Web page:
Security Lapses at Electricity Supplier

Wednesday, April 4, 2012 @ 02:04 PM gHale


There are serious cyber security gaps at the Bonneville Power Administration, which supplies wholesale electric power to regional utilities in the Pacific Northwest, Department of Energy (DoE) officials said.

An audit found Bonneville had not implemented controls designed to address known IT system vulnerabilities, said the DoE’s Office of the Inspector General (OIG).

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“Specifically, technical vulnerability scanning conducted on nine applications used to support business functions such as financial management, human resources and security management identified a significant number of high-risk weaknesses in the areas of access controls, patch management and validation of user input”, the audit said.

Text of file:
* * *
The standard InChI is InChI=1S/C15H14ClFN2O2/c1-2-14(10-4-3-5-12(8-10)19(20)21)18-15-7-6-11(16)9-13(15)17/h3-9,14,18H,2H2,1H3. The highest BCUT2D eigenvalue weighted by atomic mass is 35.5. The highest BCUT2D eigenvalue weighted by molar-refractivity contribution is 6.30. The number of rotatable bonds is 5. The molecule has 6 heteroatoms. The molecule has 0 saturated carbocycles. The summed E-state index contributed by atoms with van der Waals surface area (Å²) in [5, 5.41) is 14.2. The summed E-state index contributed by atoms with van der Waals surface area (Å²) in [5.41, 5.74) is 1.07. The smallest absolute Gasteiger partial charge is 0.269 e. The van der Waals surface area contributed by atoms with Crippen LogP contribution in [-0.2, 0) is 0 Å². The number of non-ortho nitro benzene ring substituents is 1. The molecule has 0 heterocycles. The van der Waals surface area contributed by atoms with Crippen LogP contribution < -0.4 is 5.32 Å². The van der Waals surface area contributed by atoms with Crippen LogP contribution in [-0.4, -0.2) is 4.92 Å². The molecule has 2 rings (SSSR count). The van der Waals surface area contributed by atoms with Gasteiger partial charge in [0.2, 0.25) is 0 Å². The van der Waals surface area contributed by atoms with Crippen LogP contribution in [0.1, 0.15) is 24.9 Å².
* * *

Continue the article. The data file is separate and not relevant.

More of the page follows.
In addition, OIG testing of five operational security control systems identified issues with configuration management, access controls, and contingency and security planning.

IT system development efforts have suffered from cost, scope, and schedule overruns due to weaknesses in project planning and management.

“For example, we noted that one project was completed more than 16 months behind schedule and approximately $7 million over the initial budget at the time the development effort was approved, even though the scope of the effort had been significantly reduced”, the report noted.

Bonneville did not procure its IT software in a coordinated manner, resulting in increased security risks.

“Without improvements, Bonneville’s systems and information may be exposed to a higher than necessary level of risk of compromise, loss, modification and nonavailability. Many of the security weaknesses we identified could allow an individual with malicious intent, particularly an insider, to compromise systems and obtain unauthorized access to potentially sensitive information”, the OIG warned.

The Bonneville Power Administration said the OIG’s report contained a number of “erroneous assertions.” Officials said its information security program “follows a continuous improvement process and uses the agency’s balanced scorecard to measure progress.”



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